God is waiting upon us, His heart is opened wider than you or I can possibly imagine and He is waiting for us to run into His arms, with our hearts opened to Him and to those He has sent in our paths. He knows for some this will take a lot longer than others but in 2 Corinthians 7:4, Paul states that He has confidence in us and takes great pride in us. Paul knows we are broken, wounded and hurting, but he also knows in Christ there will be restoration, there will be healing, and he knows God will take us, meet us, embrace and give us an abundance of love that has no limits and no boundaries. God loves us and embraces us right where we are. He takes our hands and He leads the way. The question is not if God is going to show up, but the question is, are you going to show up?

Fellow believers, I ask you that you take a moment and search your hearts. Look deep within yourselves and see if your heart is opened wide to love, or is your heart closed, closed to a point where you struggle to receive and give love to others and your self. We so often are used to allowing our hearts to be frozen that we think that it is normal. But let me ask you this, wouldn’t you rather live your life with your heart alive in the mess of things than living your life with your heart dead in the mess of things? Search your hearts, search your souls and pray to the Lord, pray a prayer of adoration, a prayer that is communicated in a primitive language, with no defenses in place, no walls up, but out of pure emotion. If you feel lead, ask the Lord to enter into those places in your heart and begin a great work in opening your heart wide. Tell Him you are willing to surrender the fears, the anxieties, and disappointments in risking opening your heart wide and that you are willing to sacrifice laying your life down at the foot of the cross, so that you may experience Him and the blessings He wants to pour out onto you in abundance without boundaries and without limits. I know when you surrender your life and you position yourself before the healing presence of the Lord, that He will heal you emotionally, physically and spiritually. He will be with you with every breath that you take and He will continue to bless you with the desire to receive love, love others, and share in the story of God’s loving heart for the world.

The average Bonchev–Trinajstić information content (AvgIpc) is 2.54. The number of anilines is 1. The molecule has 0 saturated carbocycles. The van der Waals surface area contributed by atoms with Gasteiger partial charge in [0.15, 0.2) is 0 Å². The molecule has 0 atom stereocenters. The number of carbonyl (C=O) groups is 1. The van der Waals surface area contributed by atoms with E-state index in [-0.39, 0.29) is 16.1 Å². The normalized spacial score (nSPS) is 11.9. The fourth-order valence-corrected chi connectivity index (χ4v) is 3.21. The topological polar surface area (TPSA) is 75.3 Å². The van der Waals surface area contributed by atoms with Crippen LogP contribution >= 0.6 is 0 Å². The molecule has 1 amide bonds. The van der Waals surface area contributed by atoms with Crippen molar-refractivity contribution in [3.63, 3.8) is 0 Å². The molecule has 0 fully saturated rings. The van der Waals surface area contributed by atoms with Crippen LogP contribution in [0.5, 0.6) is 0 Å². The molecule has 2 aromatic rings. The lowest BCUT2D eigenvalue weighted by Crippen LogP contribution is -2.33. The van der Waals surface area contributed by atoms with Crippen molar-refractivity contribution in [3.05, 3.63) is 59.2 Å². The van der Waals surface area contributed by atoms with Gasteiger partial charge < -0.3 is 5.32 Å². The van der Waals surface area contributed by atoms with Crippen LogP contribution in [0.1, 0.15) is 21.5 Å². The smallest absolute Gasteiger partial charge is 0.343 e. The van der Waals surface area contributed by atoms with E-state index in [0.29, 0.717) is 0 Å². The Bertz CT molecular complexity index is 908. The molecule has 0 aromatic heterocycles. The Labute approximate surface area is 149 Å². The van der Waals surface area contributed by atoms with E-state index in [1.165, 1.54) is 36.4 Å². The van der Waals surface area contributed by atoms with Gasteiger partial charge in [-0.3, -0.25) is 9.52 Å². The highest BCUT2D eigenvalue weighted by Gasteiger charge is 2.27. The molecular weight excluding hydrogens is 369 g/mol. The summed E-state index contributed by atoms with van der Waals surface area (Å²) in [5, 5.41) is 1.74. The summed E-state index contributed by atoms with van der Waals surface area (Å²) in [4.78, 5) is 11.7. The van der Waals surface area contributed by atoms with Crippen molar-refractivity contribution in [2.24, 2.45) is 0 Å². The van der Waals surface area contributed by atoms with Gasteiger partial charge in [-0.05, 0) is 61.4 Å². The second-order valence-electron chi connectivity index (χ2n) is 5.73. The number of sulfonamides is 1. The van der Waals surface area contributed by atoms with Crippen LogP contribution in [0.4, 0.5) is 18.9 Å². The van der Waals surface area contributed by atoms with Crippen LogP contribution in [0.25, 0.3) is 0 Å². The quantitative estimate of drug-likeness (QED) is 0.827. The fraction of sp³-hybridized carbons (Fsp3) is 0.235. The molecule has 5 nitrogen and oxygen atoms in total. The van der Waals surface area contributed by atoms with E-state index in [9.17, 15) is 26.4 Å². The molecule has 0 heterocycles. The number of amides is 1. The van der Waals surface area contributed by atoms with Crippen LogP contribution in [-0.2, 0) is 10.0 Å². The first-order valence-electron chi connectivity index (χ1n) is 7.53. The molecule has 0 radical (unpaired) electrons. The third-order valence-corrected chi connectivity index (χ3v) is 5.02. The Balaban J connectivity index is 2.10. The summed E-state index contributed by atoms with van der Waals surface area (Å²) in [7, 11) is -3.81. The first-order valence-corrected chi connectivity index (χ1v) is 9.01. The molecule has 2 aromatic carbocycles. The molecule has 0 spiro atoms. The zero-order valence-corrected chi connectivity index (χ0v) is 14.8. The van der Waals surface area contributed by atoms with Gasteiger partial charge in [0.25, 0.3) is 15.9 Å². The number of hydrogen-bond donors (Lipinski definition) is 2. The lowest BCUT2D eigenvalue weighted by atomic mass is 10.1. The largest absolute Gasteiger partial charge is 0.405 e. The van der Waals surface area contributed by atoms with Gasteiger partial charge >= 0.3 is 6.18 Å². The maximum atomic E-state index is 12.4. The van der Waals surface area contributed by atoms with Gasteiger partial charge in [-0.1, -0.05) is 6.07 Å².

Lord, I thank you and praise you for the work you are doing and have already done amongst us here today. Seal the work and I pray that you bless each one of these individuals, surround them with your loving presence so that today and in the days ahead, they can take one step closer in opening their hearts wide to you.   AMEN!!!!!